Did the stars of your favorite Hollywood film drink their eponymous cocktails? Highly unlikely, unless your favorite film is the greatest Hollywood comedy of all time. (No arguing.) Rosalind Russell supplied the recipe for the Rosalind Russell to Lucius Beebe for his Stork Club Bar Book (a volume that also advertises the supersized Bellamy Scotch Sour as a favorite of that fellow in the movies). A dame like Russell is very rare to find, however. Far more typical is the case of Cary Grant, against whom there is no evidence of ever having drunk a Cary Grant. That’s usually the way things go. Moreover, the fact that the Internet cannot decide whether this vodka-based Cary Grant is made with Tia Maria coffee liqueur or Tio Pepe sherry suggests that the recipe spread by way of a game of telephone played by fools (because smart people immediately recognized that the drink sounds dumb either way).
Do any of the cocktails named for movie stars rank as classics? Only the Mary Pickford—and only because it was a hit in 1920s Havana, where its very preparation was a spectacle that always packed ‘em in. It’s “a curious sort of proto-exotic drink, made with rum, pineapple juice and grenadine,” plus a bit of Maraschino liqueur, to help make it almost kind of good.
Is there any end in sight? Well, yes and no. Bartenders will never tire of attaching a famous name to a fancy concoction. Very occasionally, these drinks turn out well; a highball created in ‘90s-era Portland called the Ginger Rogers (gin, lime juice, ginger syrup, mint, ginger ale) constitutes one of those rare remakes that outshines the original. More frequently, these turn out poorly: The Brad Pitt is a mere glorification of the vodka-soda, and the Angelina Jolie is an unconscionable waste of single-malt scotch.
Moreover, celebrity isn't as easy on the stomach as it used to be, and it is tempting to theorize that the very idea of naming a cocktail in earnest tribute to a star has lost its kick over the decades. The pictures got small, definitely; the superstars became too super to handle, maybe; the tastes of tastemakers changed, for sure. Anyone can come up with a halfway decent tribute to Marilyn Monroe, sure, but her aura is simply to too big be confined to a glass, and so the kids slinging drinks on the craft-cocktail scene, indie-minded anyhow, aim their wits at easier targets. One wants to take out restraining orders against those responsible for 2011’s spate of snarking Charlie Sheens: Stay 500 feet away from a mixing glass or I’m calling the health department.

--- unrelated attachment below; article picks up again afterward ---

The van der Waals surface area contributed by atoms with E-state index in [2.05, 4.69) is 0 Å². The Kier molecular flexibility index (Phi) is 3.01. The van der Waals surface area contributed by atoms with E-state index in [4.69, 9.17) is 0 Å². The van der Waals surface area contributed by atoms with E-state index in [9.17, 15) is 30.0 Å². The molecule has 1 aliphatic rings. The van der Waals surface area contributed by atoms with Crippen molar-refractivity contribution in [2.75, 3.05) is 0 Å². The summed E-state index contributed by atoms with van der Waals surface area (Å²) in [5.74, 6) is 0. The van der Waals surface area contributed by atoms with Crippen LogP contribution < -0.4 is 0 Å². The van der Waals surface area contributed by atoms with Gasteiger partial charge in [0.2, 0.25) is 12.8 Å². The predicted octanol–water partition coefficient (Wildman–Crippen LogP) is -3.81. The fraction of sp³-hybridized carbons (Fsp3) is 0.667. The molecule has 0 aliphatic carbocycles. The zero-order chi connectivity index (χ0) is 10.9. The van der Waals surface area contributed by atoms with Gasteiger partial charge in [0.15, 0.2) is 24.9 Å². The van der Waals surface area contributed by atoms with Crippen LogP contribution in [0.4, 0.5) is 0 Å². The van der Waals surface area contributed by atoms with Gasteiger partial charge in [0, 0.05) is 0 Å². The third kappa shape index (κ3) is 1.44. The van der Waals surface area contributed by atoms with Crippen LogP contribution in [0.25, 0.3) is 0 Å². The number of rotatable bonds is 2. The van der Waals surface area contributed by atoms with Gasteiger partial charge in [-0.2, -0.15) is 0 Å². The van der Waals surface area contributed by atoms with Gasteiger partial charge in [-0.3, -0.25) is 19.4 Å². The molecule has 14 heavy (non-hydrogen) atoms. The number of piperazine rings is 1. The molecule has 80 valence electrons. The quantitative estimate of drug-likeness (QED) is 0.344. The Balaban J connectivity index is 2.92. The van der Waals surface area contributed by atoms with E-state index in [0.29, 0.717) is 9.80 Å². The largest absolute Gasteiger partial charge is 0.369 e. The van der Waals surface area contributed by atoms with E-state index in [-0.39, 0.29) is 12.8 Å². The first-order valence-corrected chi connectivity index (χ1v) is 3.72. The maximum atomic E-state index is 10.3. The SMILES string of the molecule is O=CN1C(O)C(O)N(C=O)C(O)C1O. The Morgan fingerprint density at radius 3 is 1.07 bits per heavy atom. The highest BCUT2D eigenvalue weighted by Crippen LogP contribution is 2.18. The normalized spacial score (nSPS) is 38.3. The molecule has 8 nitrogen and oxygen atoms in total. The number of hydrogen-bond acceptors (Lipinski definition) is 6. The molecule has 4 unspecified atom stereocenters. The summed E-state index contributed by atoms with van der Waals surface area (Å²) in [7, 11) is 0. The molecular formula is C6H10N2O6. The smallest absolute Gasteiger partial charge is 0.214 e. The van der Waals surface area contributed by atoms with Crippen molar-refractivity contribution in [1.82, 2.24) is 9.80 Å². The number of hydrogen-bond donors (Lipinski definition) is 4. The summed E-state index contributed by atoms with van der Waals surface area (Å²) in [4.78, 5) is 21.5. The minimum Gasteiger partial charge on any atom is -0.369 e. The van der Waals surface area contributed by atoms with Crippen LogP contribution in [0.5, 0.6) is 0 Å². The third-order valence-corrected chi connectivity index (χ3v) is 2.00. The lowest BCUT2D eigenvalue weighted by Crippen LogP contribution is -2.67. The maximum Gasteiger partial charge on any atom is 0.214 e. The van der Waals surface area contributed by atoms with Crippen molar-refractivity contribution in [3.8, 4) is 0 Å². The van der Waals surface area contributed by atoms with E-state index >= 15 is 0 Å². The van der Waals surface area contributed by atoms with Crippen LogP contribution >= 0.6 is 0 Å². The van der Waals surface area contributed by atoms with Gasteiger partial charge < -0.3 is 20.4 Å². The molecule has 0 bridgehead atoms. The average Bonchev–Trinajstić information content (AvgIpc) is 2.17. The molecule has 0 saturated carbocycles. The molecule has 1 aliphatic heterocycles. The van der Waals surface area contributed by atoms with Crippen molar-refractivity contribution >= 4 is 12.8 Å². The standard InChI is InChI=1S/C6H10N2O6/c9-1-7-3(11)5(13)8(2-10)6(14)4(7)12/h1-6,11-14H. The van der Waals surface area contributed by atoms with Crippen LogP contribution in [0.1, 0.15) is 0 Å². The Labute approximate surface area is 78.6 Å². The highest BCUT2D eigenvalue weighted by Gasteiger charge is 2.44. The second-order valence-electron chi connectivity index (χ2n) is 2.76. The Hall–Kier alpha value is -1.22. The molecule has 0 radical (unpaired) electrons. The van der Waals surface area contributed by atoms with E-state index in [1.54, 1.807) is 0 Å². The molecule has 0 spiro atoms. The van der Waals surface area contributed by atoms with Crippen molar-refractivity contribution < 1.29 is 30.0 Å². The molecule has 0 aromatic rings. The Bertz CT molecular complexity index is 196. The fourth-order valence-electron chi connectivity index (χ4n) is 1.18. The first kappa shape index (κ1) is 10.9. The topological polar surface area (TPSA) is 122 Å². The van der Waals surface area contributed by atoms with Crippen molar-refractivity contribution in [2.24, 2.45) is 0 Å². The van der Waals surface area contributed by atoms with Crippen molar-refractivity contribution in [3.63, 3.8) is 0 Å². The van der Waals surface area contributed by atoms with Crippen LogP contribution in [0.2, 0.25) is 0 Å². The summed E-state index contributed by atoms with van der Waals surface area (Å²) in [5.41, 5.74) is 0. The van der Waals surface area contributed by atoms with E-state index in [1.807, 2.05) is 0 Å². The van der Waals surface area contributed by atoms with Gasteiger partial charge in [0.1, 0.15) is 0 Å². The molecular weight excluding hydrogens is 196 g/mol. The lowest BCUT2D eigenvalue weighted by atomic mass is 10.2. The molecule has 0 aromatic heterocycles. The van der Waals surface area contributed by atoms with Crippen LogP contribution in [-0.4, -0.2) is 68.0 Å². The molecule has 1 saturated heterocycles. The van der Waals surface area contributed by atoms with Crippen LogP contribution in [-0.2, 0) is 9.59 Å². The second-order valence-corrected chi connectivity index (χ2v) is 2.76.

Which classic movie-star cocktail most rewards tinkering? That would be the Charlie Chaplin, which calls for 1 ounce each of sloe gin, apricot brandy, and lime juice. Though fundamentally appealing, it is pucker-making in its dry tartness, and the original recipe must be adjusted if it is to please a palate conditioned by modern times. To rework it as a garden-party aperitif, just add dry vermouth.
But do you want to have some real fun? I think you do, and therefore insist you spend Oscar night testing Slate’s entertaining variation on the Charlie Chaplin cocktail. Here’s how to honor an icon of playing with food.
¾ ounce Broker's London dry gin
¾ ounce Plymouth sloe gin
¾ ounce Marie Brizard Apry apricot liqueur
¾ ounce fresh lime juice
Garnish: 1 thick lime half wheel, 2 Marasca cherries, 1 tiny little bowler hat*
Shake well with ice and strain into a chilled coupe glass. Garnish and serve.
*Note on garniture: Detach a Lilliputian plastic bowler hat from the cap of a 50-milliliter bottle—an “airplane bottle”—of Broker’s. Cut a notch into the flesh of the lime slice so that it will fit over the rim of your glass. Spear two cherries with one wooden toothpick. Stick one end of the toothpick into the skin of the lime, near the top of the arc of the half wheel. Place the half wheel on the rim of the glass. Put the bowler hat on the topmost cherry. See Figure 1, at left, to compare your handiwork against our prototype.